Say no to drugs, say yes to good health

Hannah Puetz

Red Ribbon Week is October 23-31; this week on the calendar informs students about the dangers of drug use and helps prevent it within our school and community. Red Ribbon Week started in 1985, after the loss of Kiki Camerena, a drug enforcement officer who was killed by drug traffickers in Mexico. Since then, many non-profit organizations have worked to prevent drug usage within our communities.
In memory of a former student, Rolla High School guidance counselor Monica Lyle formed a nonprofit organization called the J.J.Q. Fund which helps prevent at-risk youth from drug usage and other health related conditions. Lyle wanted to shape the loss of her student, into something more positive, something that could benefit the community of Rolla.
“I had a former student that graduated last year that passed away very unexpectedly on June 1, 2021. From that grief, I decided to channel some of that emotion into something positive,” said Lyle. “So I formed a nonprofit organization called the J.J.Q. Fund, and the J.J.Q Fund aims to provide opportunities and resources to at-risk children, youth, and sometimes even families.
The J.J.Q. Fund has helped provide for those with financial needs. Over the summer, the fund was able to fund football scholarships to the ECC football camp, and was also able to give a donation towards the Community Health Clinic in Rolla, for the Back to School Bash. The Fund has now funded many students and families within the community helping give numerous scholarships and donations. One donation that the J.J.Q. Fund has given is towards C.A.S.A, which stands for court appointed special advocate.
“It is, in a nutshell, a person that is appointed by a judge to be an advocate for a child that is in foster care, so they are oftentimes their voice, especially when a child is younger. They are really that liaison between the foster child and the judge,” explained Lyle. “So we’ve been coordinating with them and giving them a donation as well. We aim every month, to find something that we want to support and want to donate to. We have given a donation to the Learning Center here that is connected to the Rolla High School which is an environment for students to be able to succeed in an alternative learning environment.”
Teachers have educated students about the dangers of drugs, but many teens don’t understand the impact that drugs have on their health. The addictive nature of many drugs can negatively impact mental, physical, personal, and academic aspects of your life.
“[Drug use] can affect areas of your concentration and your motivation especially when that black hole kind of starts to pull you in and you start to sink from the drug use,” said Lyle. “It kind of takes over your life, and things like schoolwork, grades, even your future after high school start to not matter as much as they did because that drug is taking precedence. And when that drug takes precedent, that’s all that matters,” added Lyle.
Drugs don’t just affect a student’s academics; they can also impact social life and health.
“First of all, it’s illegal. With that legal aspect comes some pretty big repercussions, penalties, and consequences. The second, sometimes not as glaringly obvious, is that when any teen or adult decides to pursue any type of drug use, it often produces a domino effect. It will start to have effects in all areas of your life. For example, it is going to affect your sleep cycle and diet,” said Lyle.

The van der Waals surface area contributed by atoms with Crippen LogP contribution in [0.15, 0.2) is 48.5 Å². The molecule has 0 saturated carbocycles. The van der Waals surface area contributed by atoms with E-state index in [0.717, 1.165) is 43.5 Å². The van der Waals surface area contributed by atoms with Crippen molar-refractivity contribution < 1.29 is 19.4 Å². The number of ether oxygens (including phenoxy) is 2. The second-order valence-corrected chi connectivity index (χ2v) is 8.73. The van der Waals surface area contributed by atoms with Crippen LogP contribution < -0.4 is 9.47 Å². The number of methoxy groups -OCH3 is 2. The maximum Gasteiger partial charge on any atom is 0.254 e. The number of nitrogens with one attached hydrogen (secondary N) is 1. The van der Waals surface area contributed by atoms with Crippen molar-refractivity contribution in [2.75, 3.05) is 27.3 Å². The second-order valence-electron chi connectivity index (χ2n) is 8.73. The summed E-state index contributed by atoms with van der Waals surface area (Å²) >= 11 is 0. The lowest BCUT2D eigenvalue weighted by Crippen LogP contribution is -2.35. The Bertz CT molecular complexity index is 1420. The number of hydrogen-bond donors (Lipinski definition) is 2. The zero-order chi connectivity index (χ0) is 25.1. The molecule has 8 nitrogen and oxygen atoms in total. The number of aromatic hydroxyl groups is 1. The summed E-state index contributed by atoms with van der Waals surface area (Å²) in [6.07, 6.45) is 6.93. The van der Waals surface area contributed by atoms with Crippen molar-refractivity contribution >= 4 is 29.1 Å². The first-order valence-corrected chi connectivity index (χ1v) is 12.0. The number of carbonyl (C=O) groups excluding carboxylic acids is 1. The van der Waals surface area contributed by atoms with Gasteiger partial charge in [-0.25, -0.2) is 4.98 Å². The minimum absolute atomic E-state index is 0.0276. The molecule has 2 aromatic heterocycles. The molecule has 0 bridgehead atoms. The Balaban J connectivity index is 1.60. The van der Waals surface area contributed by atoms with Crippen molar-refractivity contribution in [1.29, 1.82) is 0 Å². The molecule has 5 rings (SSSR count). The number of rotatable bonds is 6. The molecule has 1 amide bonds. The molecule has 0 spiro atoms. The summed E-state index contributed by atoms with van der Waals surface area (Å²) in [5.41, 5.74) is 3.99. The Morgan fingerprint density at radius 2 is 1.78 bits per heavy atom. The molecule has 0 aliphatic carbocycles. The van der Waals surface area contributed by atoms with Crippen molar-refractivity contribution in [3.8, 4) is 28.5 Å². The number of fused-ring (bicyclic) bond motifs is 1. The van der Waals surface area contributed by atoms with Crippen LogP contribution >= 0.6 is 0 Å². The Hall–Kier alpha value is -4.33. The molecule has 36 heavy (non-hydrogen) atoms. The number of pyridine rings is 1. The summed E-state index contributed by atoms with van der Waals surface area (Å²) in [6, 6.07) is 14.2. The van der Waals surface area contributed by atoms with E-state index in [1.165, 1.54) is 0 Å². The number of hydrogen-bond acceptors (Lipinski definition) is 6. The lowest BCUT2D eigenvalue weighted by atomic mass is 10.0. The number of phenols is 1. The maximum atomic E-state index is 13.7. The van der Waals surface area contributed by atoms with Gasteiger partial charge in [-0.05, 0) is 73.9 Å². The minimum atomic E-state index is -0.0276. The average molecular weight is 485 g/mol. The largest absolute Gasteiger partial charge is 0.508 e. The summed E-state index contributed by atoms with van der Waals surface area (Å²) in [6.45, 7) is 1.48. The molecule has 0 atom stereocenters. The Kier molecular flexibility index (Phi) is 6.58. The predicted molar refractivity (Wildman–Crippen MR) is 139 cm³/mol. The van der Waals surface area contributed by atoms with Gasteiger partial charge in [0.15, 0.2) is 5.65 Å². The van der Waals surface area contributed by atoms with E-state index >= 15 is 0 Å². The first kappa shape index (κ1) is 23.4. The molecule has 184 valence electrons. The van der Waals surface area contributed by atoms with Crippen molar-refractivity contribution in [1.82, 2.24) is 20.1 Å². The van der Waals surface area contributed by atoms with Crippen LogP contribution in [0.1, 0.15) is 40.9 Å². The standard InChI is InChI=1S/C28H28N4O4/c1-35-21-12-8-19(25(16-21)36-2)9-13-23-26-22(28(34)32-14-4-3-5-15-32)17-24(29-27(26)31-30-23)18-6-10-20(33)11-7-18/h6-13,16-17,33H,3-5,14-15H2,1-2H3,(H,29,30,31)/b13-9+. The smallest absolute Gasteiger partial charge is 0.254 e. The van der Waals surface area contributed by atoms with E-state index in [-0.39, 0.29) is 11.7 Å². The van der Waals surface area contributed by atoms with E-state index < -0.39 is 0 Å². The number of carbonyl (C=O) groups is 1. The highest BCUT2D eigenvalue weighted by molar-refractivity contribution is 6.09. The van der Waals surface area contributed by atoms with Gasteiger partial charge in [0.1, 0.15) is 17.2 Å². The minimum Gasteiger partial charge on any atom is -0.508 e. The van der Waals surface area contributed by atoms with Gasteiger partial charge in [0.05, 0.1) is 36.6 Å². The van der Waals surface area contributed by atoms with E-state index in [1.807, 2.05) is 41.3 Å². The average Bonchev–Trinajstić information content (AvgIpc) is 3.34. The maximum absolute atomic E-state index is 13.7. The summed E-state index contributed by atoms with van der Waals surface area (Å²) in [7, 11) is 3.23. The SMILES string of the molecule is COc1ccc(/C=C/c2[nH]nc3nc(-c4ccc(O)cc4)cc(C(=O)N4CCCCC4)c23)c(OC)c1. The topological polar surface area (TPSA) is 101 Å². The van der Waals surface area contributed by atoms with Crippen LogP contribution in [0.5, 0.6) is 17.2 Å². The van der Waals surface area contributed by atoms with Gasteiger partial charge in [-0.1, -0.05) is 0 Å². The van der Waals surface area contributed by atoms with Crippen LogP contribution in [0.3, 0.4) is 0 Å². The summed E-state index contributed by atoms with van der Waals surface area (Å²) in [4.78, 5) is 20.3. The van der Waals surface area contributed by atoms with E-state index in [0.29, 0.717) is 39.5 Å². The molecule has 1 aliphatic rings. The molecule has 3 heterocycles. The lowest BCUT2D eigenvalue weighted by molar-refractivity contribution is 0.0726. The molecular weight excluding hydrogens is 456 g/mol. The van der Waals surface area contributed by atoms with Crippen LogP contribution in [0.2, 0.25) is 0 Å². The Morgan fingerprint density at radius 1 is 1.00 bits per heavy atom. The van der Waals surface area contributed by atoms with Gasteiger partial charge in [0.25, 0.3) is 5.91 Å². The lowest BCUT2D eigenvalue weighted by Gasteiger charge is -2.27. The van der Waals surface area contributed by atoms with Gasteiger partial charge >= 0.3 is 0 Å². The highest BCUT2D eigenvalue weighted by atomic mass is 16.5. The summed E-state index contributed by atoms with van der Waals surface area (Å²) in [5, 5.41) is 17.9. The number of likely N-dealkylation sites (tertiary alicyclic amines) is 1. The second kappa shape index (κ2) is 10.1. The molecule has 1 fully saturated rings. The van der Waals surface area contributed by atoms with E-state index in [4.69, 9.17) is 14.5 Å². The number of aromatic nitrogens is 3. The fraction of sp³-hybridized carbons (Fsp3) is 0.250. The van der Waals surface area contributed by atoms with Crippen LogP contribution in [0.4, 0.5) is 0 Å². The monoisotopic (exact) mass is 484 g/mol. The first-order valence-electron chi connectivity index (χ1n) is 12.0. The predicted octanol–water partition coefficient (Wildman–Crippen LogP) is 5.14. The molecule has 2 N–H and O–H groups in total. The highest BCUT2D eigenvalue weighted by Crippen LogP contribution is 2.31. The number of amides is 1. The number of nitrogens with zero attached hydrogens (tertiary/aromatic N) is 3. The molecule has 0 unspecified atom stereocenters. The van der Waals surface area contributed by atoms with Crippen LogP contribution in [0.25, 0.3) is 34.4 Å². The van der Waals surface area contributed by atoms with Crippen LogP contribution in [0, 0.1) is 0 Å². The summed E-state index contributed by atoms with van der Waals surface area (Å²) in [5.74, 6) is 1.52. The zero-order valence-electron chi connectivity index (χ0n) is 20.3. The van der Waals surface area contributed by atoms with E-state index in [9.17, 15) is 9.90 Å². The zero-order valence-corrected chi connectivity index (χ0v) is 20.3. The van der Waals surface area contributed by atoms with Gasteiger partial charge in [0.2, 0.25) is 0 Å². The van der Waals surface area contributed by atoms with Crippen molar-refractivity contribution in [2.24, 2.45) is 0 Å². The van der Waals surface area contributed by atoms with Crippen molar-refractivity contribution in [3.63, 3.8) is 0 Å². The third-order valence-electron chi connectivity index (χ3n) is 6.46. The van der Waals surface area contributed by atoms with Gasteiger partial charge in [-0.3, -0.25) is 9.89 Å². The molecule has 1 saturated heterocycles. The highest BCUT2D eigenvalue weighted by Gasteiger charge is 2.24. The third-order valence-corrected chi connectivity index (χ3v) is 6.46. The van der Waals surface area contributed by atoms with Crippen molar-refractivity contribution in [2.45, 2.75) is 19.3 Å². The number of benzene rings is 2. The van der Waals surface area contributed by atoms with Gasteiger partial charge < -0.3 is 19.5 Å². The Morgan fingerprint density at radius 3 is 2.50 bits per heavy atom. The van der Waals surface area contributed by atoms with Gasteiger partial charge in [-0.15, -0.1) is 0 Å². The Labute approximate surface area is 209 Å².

Lyle also highlights the negative impact that drug use has on social life and activities that should bring joy.
“You might start to hang around the wrong crowd. You might start to pull away from activities or sports that you would be involved in. It basically just becomes a black hole that starts to suck you in and pull you away from all aspects and areas of your life,” added Lyle.
So, why do students decide to start doing drugs? Is it because of peer pressure? Or do they see others doing it? There are many reasons why kids might be under the influence of harming their body with the usage of drugs, and it is important to inform them why it is harmful to do so.
“I think a lot of students oftentimes have the assumption or stereotype that, ‘oh, I can try this just once, and I will be okay.’ There are a lot of very scary substances that are right beneath our nose,” said Lyle. “Sometimes students can have that assumption that they can just try this once and they won’t get addicted, but that’s not always the case. We also have a lot of students that rely on different types of substances to be able to cope with certain emotions, whether that is anger, depression, anxiety, and that is a very dangerous and slippery slope.”
Many drugs can be highly addictive and could cause immediate or lifelong negative consequences. It is important for teenagers to know the dangers and risks of doing drugs and how to keep their peers safe.
If you or others are in danger due to drug usage, contact:
Compass Health Mental Health Center, Rolla, Mo: (844) 853-8937
Substance Abuse and Mental Health Services Administration National Helpline: (800) 662-4357
Guidance Counselor Monica Lyle: [email protected]
If you are interested in reading more about the J.J.Q. Fund visit: